Day-by-day, businesses, and retail stores in the state of California face the risk of shoplifting crimes. This is due to the robust economy that attracts millions of visitors from different parts of the country. However, under California law, shoplifting is a severe crime that can significantly tarnish your name and reputation. If the shop owners or law enforcers catch you in the act of shoplifting, you will need to contact the Los Angeles Criminal Attorney for help.

Legal Definition of Shoplifting Under California Law

Many people refer to shoplifting as petty theft. However, it is a fraction of petty theft that is defined under California's Penal Code section 495.5. As per the Penal Code, a shoplifting case involves a person's conduct that poses or has the intent of snatching items or personal property of another individual in a store or business. This may be in the form of carrying away, taking or concealing the item in your pocket without the owner's permission.

While some people may argue that shoplifting only involves one getting away with the product from the retail store or business, it is not the case. California Law emphasizes that the moment you had the intention of stealing, and you ended up entering the store or business establishment, you shall have already fallen culprit of the violation. It is essential to note that if you manage to exit the establishment with the stolen item, you are likely to be incriminated with petty theft, exclusive from a shoplifting crime. 

Even though a conviction for shoplifting may seem insignificant, being indicted for the crime can cause a ripple consequence that disrupts your life. It carries with it hefty penalties based on the value of the item in question. For the crime to stand, the prosecutor needs to prove that:

  • The defendant was inside the store when the act happened
  • The defendant had an intention of stealing, snatching or concealing items in the store or business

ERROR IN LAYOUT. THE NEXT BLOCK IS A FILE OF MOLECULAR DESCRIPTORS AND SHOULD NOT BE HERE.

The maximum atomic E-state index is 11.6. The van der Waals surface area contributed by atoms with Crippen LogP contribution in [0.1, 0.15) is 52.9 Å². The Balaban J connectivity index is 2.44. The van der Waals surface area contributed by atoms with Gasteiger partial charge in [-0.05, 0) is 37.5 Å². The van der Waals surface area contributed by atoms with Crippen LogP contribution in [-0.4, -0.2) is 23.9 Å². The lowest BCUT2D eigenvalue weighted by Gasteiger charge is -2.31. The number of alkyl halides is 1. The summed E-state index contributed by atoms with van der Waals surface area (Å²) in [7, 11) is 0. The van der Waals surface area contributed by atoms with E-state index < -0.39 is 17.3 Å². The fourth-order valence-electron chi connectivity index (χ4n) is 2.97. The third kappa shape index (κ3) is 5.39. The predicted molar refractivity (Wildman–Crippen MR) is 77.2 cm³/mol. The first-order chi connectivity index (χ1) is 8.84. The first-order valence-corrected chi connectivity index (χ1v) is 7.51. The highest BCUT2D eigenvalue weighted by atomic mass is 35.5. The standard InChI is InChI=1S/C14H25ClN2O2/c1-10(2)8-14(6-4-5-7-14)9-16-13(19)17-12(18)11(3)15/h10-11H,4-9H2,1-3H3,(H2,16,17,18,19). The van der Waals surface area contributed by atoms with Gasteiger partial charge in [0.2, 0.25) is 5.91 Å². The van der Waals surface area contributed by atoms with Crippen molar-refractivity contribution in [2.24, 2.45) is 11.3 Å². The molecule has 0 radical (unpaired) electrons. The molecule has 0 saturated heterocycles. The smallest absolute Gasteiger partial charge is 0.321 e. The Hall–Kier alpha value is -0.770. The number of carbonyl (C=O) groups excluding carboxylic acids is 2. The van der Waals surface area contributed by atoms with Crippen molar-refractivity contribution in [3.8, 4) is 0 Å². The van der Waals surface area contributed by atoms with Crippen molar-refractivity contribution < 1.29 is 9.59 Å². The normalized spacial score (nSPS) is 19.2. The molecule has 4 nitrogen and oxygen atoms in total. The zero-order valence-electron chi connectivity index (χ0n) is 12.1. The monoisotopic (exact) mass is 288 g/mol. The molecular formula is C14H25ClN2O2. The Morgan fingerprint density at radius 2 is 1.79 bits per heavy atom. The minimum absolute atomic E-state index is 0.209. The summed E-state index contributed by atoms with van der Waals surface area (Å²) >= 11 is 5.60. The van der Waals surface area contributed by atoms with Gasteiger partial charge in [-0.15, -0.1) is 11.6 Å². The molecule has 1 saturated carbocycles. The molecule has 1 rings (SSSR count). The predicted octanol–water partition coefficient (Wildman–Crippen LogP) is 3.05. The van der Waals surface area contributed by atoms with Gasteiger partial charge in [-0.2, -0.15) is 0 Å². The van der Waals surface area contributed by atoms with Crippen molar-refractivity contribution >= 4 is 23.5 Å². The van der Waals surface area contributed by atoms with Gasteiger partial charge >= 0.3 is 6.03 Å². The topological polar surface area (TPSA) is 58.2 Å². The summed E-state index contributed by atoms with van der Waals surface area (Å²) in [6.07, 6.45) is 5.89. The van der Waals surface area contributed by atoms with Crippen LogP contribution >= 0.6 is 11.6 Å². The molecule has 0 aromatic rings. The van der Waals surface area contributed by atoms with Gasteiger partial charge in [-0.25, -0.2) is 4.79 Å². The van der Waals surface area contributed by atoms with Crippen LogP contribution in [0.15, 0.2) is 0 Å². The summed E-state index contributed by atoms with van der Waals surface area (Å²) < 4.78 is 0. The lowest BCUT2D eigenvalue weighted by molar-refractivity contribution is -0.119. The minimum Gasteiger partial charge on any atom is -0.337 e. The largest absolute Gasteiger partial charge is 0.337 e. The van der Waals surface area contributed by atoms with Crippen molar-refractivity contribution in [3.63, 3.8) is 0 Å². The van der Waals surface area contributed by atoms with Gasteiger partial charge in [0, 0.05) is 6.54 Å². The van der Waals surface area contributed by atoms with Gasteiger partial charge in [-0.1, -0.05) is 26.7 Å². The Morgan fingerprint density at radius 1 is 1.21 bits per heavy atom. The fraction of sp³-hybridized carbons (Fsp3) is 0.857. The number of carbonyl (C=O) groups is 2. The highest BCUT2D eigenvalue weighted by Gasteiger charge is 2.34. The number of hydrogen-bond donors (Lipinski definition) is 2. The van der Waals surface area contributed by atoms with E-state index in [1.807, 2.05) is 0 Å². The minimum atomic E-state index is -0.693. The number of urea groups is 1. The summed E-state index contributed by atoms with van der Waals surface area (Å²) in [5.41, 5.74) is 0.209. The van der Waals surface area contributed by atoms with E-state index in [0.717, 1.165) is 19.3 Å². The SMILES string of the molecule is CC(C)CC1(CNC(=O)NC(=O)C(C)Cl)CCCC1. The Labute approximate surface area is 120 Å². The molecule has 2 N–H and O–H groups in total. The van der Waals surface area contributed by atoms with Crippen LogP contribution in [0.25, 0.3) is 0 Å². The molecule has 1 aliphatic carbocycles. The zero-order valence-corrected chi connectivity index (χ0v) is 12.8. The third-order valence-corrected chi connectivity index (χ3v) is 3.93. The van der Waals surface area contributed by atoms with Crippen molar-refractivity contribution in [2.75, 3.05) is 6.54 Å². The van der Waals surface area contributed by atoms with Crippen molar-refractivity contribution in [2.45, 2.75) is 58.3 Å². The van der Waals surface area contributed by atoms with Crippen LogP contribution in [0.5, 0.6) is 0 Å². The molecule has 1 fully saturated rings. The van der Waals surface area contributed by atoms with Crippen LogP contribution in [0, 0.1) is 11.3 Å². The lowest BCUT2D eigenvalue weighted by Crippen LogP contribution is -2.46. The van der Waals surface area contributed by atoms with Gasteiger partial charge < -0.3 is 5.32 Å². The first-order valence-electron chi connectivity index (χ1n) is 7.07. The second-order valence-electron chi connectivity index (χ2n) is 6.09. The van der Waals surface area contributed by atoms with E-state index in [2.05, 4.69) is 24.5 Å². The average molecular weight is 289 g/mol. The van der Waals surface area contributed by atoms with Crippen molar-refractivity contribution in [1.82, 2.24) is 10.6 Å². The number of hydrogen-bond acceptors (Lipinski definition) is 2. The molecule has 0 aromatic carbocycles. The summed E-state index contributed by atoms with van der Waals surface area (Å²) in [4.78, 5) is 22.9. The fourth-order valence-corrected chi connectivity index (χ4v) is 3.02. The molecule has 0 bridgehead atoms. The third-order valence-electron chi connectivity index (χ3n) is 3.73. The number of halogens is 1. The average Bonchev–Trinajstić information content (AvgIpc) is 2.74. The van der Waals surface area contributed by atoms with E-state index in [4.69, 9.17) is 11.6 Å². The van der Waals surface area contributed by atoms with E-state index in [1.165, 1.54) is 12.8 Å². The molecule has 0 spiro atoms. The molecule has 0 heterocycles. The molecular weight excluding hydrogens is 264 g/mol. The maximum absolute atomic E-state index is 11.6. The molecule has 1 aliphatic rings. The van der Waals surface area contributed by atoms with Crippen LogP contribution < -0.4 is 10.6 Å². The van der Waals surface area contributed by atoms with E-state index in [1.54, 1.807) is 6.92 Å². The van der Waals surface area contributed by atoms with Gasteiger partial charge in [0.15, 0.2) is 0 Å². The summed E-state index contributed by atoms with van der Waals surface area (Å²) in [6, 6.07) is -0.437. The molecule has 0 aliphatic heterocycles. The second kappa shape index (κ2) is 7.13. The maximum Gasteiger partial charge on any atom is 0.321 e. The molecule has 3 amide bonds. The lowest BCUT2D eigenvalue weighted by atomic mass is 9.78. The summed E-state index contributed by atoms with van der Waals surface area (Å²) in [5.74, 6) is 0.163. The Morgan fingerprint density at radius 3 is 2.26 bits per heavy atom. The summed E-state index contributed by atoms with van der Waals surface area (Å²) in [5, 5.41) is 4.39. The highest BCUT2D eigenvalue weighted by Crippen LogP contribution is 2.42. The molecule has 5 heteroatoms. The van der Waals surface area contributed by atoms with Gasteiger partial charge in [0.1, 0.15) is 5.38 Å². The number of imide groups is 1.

• The defendant's action was done during regular working hours
  • The defendant took items summing up to nine hundred and fifty dollars ($950) or less

In a scenario whereby you intend to commit such an act and in the process fail to leave the establishment with the item, you will be charged with shoplifting under California law. Simply concealing the items for sale, within or outside the store, will often be enough to incriminate you. To add to the list is hiding merchandise to avoid paying for it.

The shoplifting laws make it clear that it is illegal to take actions of avoiding to pay in full the purchase price for a property or merchandise. This entails altering price tags, manipulating items for sale, as well as putting goods into different packaging to avoid paying all or part of the set price. Such a conviction might be indicted as an infraction, facing either a misdemeanor or a felony charge if you have an existing record of shoplifting of more than three times.

Effects of Proposition 47

The state of California is famous for its stringent laws. It is advisable to enlist the assistance of a credible attorney for safety to cope up and be well conversant with these laws. Proposition 47, well acknowledged as the Safe Neighborhoods and Schools Act, was passed by voters in 2014 to reduce sentences of certain crimes that had been wobblers. It means that you will be indicted for a misdemeanor or a felony for the shoplifting incident.

Since shoplifting falls under the 'wobbler' category, Proposition 47 Act significantly helps in increasing the possibilities of evading felony charges for the crimes. Therefore, if you or a loved one faces allegations of shoplifting, you may enlist the services of a skilled criminal defense attorney for a credible defense strategy.